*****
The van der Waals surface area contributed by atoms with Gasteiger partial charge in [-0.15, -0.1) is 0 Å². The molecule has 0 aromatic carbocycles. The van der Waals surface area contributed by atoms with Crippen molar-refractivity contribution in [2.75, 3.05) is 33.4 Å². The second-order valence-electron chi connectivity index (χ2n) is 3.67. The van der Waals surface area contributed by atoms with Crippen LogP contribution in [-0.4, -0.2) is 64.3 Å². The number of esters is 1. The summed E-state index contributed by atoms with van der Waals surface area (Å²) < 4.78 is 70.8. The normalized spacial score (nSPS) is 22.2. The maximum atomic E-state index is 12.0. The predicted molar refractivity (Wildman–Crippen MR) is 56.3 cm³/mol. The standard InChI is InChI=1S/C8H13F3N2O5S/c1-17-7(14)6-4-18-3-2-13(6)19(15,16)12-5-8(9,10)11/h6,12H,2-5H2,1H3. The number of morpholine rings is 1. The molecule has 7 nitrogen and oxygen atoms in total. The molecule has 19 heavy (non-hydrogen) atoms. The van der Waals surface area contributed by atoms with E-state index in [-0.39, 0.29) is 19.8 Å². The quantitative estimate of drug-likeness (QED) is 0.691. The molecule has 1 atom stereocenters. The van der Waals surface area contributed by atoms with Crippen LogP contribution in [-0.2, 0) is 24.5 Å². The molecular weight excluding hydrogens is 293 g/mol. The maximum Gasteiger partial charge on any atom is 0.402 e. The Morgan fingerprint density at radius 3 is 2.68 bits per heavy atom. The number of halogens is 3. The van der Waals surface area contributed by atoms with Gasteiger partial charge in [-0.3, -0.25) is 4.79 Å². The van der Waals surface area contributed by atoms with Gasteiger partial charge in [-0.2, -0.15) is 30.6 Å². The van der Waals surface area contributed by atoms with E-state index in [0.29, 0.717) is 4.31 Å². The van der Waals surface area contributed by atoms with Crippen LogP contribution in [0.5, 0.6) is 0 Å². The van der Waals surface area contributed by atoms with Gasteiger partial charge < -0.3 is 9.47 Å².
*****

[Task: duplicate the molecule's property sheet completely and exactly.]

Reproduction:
The van der Waals surface area contributed by atoms with Gasteiger partial charge in [-0.15, -0.1) is 0 Å². The molecule has 0 aromatic carbocycles. The van der Waals surface area contributed by atoms with Crippen molar-refractivity contribution in [2.75, 3.05) is 33.4 Å². The second-order valence-electron chi connectivity index (χ2n) is 3.67. The van der Waals surface area contributed by atoms with Crippen LogP contribution in [-0.4, -0.2) is 64.3 Å². The number of esters is 1. The summed E-state index contributed by atoms with van der Waals surface area (Å²) < 4.78 is 70.8. The normalized spacial score (nSPS) is 22.2. The maximum atomic E-state index is 12.0. The predicted molar refractivity (Wildman–Crippen MR) is 56.3 cm³/mol. The standard InChI is InChI=1S/C8H13F3N2O5S/c1-17-7(14)6-4-18-3-2-13(6)19(15,16)12-5-8(9,10)11/h6,12H,2-5H2,1H3. The number of morpholine rings is 1. The molecule has 7 nitrogen and oxygen atoms in total. The molecule has 19 heavy (non-hydrogen) atoms. The van der Waals surface area contributed by atoms with E-state index in [-0.39, 0.29) is 19.8 Å². The quantitative estimate of drug-likeness (QED) is 0.691. The molecule has 1 atom stereocenters. The van der Waals surface area contributed by atoms with Crippen LogP contribution in [-0.2, 0) is 24.5 Å². The molecular weight excluding hydrogens is 293 g/mol. The maximum Gasteiger partial charge on any atom is 0.402 e. The Morgan fingerprint density at radius 3 is 2.68 bits per heavy atom. The number of halogens is 3. The van der Waals surface area contributed by atoms with Gasteiger partial charge in [-0.3, -0.25) is 4.79 Å². The van der Waals surface area contributed by atoms with Gasteiger partial charge in [-0.2, -0.15) is 30.6 Å². The van der Waals surface area contributed by atoms with E-state index in [0.29, 0.717) is 4.31 Å². The van der Waals surface area contributed by atoms with Crippen LogP contribution in [0.5, 0.6) is 0 Å². The van der Waals surface area contributed by atoms with Gasteiger partial charge < -0.3 is 9.47 Å².